At the 2019 National Safety Council Congress & Expo in San Diego, California, Patrick Kapust, Deputy Director of OSHA’s Directorate of Enforcement Programs, presented the agency’s top 10 violations for the fiscal year of 2019. The order may have changed slightly, but the list remains the same as last year.
And though much discussion and education has taken place over the last decade regarding forklifts and safety training, they still remain on the list of the top cited offenses.
General Requirements of (29 CFR 1926.501): 6,010 ViolationsThe duty to provide fall protection has been OSHA’s top citation for several years. According to Kapust, common violations under this standard included failure to provide fall protection near unprotected sides or edges and on both low-slope and steep roofs. Many of the citations were issued to roofing contractors, framing contractors, masonry contractor, and new single-family housing constructions contractors.
General Requirements of (29 CFR 1926.451): 2,813 Violations
Common violations included improper decking, failing to provide guardrails where required, and failure to ensure that supported scaffolds are adequately supported on a solid foundation. Masonry, siding, roofing, and framing contractors were particularly prone to scaffolding violations.
General Requirements of (29 CFR 1910.147): 2,606 Violations
Many employers cited under this standard failed to establish an energy control procedure altogether, while others cited for failing to provide adequate employee training, failing to conduct periodic evaluations of procedures, and failing to use Lockout/Tagout devices for equipment. Violations were common among plastics manufacturers, machine shops, and sawmills.
General Requirements of (29 CFR 1910.134): 2,450 Violations
Failing to establish a program, failing to perform required fit testing, and failing to provide medical evaluations were among the most frequently cited issues. Auto body refinishing, masonry contractors, painting contractors, and wall covering contractors received many citations under this standard.
General Requirements of (29 CFR 1926.1053): 2,345 Violations
Common deficiencies included failure to have siderails extend 3′ (feet) beyond a landing surface, using ladders for unintended purposes, using the top step of a stepladder, and ladders with structural defects. These violations were common among roofing, framing, siding, and painting contractors.
General Requirements of (29 CFR 1910.178): 2,093 Violations
Violations commonly addressed deficient or damaged forklifts that were not removed from service, failing to safely operate a forklift, failing to refrain certification of training, and failing to evaluate forklift drivers every 3 years as required. Forklift violations were widespread across a number of industries, but were particularly prevalent in warehousing and storage facilities. Fabricated and structural metal manufacturing and among farming contractors.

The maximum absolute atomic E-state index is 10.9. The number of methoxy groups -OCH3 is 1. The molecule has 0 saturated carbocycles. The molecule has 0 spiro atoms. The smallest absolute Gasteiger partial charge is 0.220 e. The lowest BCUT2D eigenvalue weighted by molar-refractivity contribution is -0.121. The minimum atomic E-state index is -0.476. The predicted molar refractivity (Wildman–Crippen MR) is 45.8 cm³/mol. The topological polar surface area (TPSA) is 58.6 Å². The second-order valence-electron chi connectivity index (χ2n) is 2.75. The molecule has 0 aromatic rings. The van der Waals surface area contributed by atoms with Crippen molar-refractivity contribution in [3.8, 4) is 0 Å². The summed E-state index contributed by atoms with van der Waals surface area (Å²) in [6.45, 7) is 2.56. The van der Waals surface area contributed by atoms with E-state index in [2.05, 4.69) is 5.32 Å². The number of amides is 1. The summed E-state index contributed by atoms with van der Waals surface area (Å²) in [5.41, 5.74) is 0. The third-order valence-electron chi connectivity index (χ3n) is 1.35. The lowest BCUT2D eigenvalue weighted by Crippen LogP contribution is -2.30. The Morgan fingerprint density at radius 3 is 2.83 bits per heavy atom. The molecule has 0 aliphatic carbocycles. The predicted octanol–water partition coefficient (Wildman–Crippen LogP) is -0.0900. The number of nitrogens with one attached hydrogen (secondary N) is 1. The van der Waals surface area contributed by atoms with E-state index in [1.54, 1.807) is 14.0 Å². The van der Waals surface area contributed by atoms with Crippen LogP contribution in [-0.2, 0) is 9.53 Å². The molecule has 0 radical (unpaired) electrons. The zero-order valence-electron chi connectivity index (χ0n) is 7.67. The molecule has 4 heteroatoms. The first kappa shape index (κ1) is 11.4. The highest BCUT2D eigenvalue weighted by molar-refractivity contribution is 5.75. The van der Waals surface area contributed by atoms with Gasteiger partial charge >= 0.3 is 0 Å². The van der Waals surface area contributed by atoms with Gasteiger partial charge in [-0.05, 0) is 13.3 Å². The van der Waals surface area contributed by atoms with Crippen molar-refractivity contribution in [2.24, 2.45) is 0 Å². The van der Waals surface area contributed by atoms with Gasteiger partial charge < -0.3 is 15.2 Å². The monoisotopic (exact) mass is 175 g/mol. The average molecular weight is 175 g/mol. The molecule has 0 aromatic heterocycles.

Training Requirements of (29 CFR 1926.503): 1,773 Violations
Commonly cited issues include failing to provide training to each person required to receive it, failing to certify training in writing, inadequacies in training leading to the failure of retention by the trainee, and failing to retrain in instances where the trainee failed to retail the training content.
General Requirements of (29 CFR 1910.212): 1,743 Violations
Violations included failing to guard points of operation, failing to ensure that guards are securely attached to machinery, improper guarding of fan blades, and failing to properly anchors fixed machinery, machine guarding violations occur in many industries. But common targets include machine shops and fabricated metal manufacturing.
General Requirements of (29 CFR 1926.102): 1,411 Violations
A newcomer to OSHA’s Top 10 List in 2018, eye and face protection made the list again in Fiscal Year 2019. Commonly cited issues included failing to provide eye and face protection where employees are exposed to hazards from flying objects; failing to provide eye protection with side protection, and failing to provide protection from caustic hazards, gases, and vapors.
We talk a lot about OSHA Compliance and Enforcement. There’s nothing more important than making sure all of your employees go home safe every day. If you’re not sure about the status of your forklift operator’s training, contact us. You can count on our team of professionals to ensure your forklift operators are practicing safe forklift operation.
If you have a question on this or any topic related to safety with your forklift, give our resident expert, Dave Bennet, a call or fill out the request form.